The Daylight Marriage
“a slow plodding ride down a comfortable track. . . . it could have been much more.”
The Daylight Marriage is a novel about a married couple who no longer excite each other and have cocooned themselves into separate worlds.
The husband, Lovell, is an introverted scientist who gets more aroused by the possibility of predicting hurricanes, than interacting with his attractive wife, Hannah. Her interests are their kids and her work. It seems that after years of marriage, the only thing the couple has in common is their two children, although Lovell mostly ignores them.
Hannah and Lovell live an uneventful mundane life. Each become withdrawn and seem to speak to each other only when forced to do so. One day an argument ensues over something inconsequential, and afterward, Hannah turns up missing.
At first, Lovell, thinks his wife is simply blowing off steam and staying with a friend or relative; however, as the hours turn into days, he realizes her disappearance may not be as deliberate as he once believed. During her absence, Lovell begins an introspection of his life with Hannah and concludes the situation was a disaster waiting to happen.
The book’s chapters alternate between describing their troubled marriage and Hannah’s movements after she leaves Lovell. The problem is the story is rather bland. Neither character has any zest—Hannah works in a flower shop and Lovell is a climate scientist—both are about as interesting as a blank chalkboard.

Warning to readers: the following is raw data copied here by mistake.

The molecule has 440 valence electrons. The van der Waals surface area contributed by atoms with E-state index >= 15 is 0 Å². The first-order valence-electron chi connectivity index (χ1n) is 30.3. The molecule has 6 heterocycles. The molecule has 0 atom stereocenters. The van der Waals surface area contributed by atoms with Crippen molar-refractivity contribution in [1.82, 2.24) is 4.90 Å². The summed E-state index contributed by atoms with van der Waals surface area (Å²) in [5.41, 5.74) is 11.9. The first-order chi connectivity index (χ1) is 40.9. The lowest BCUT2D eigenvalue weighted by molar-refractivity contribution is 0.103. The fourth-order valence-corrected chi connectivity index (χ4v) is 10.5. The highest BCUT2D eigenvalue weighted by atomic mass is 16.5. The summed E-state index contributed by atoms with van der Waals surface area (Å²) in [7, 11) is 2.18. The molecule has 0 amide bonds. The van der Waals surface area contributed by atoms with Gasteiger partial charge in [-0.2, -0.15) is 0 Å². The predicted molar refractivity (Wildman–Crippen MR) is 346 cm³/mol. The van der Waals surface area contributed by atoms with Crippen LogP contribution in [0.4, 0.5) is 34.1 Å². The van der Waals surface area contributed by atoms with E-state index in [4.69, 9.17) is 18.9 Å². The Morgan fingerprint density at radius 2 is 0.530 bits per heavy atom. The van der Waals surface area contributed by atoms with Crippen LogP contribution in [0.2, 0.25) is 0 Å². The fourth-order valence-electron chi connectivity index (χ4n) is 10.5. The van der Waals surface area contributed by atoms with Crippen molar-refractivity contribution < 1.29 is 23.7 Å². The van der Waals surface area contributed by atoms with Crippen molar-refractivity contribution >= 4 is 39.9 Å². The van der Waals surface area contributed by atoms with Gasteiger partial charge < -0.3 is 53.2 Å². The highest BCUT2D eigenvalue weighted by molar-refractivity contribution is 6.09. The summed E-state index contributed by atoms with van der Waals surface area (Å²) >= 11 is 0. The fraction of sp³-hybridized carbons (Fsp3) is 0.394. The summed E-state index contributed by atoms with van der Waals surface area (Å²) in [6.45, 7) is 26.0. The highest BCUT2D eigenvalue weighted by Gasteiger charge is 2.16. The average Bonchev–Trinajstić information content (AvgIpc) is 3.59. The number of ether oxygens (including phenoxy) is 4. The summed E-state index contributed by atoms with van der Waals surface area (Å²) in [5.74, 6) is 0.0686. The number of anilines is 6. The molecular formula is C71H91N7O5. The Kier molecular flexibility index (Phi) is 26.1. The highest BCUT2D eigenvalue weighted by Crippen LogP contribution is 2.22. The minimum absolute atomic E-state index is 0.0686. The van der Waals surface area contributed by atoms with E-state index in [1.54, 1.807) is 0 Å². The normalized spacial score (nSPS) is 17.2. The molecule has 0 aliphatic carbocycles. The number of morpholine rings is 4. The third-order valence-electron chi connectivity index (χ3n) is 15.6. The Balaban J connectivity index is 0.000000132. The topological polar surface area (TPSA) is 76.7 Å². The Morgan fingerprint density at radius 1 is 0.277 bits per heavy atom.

The couple’s daughter, Janine, provides most of the buzz and drama. She’s a typical teen, confused by life, and always at odds with her parents. After her mother’s disappearance, she befriends a gay couple living next door and spends much of her time with them. Lovell allows her to come and go as she pleases, even though she drops hints that her relationship with the male couple may lead to an undesirable consequence.
The book becomes most interesting when the police begin to discover clues about Hannah’s situation. They inform Lovell his wife’s bracelet has been found on a beach, then her wallet, and later, body parts are discovered that may or may not be Hannah’s. It seems the DNA testing to determine an answer drags on forever.
At no time is Lovell considered a suspect, something I think would have made the story more interesting and credible. In most cases where a spouse turns up dead or missing, the husband is always the prime suspect. Not so here. Moreover, the cops don’t seem to take much of an aggressive posture in the investigation, even after clues begin to point to murder.
The Daylight Marriage is like a train that never seems to gather steam and charge forward. Instead, it takes a slow plodding ride down a comfortable track. Too bad, it could have been much more.